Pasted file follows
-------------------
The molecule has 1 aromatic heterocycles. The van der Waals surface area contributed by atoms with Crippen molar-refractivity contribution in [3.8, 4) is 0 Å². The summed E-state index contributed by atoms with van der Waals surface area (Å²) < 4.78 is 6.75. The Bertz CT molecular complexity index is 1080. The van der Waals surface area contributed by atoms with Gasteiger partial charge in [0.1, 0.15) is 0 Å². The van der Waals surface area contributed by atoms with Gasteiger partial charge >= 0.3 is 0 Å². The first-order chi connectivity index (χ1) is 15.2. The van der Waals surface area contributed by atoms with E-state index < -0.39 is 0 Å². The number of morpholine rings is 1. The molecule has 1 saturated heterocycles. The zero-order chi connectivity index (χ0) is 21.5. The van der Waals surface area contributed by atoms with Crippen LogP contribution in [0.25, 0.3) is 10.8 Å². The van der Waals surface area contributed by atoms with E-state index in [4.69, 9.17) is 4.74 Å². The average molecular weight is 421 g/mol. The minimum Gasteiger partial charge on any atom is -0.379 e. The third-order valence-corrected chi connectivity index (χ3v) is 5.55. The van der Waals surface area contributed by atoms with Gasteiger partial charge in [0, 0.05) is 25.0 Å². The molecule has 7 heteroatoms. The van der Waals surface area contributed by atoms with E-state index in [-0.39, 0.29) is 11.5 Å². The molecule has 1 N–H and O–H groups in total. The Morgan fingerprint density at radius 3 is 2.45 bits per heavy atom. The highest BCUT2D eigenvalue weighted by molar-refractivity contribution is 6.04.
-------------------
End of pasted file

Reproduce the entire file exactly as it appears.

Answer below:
The molecule has 1 aromatic heterocycles. The van der Waals surface area contributed by atoms with Crippen molar-refractivity contribution in [3.8, 4) is 0 Å². The summed E-state index contributed by atoms with van der Waals surface area (Å²) < 4.78 is 6.75. The Bertz CT molecular complexity index is 1080. The van der Waals surface area contributed by atoms with Gasteiger partial charge in [0.1, 0.15) is 0 Å². The van der Waals surface area contributed by atoms with Gasteiger partial charge >= 0.3 is 0 Å². The first-order chi connectivity index (χ1) is 15.2. The van der Waals surface area contributed by atoms with E-state index < -0.39 is 0 Å². The number of morpholine rings is 1. The molecule has 1 saturated heterocycles. The zero-order chi connectivity index (χ0) is 21.5. The van der Waals surface area contributed by atoms with Crippen LogP contribution in [0.25, 0.3) is 10.8 Å². The van der Waals surface area contributed by atoms with E-state index in [4.69, 9.17) is 4.74 Å². The average molecular weight is 421 g/mol. The minimum Gasteiger partial charge on any atom is -0.379 e. The third-order valence-corrected chi connectivity index (χ3v) is 5.55. The van der Waals surface area contributed by atoms with Gasteiger partial charge in [0, 0.05) is 25.0 Å². The molecule has 7 heteroatoms. The van der Waals surface area contributed by atoms with E-state index in [-0.39, 0.29) is 11.5 Å². The molecule has 1 N–H and O–H groups in total. The Morgan fingerprint density at radius 3 is 2.45 bits per heavy atom. The highest BCUT2D eigenvalue weighted by molar-refractivity contribution is 6.04.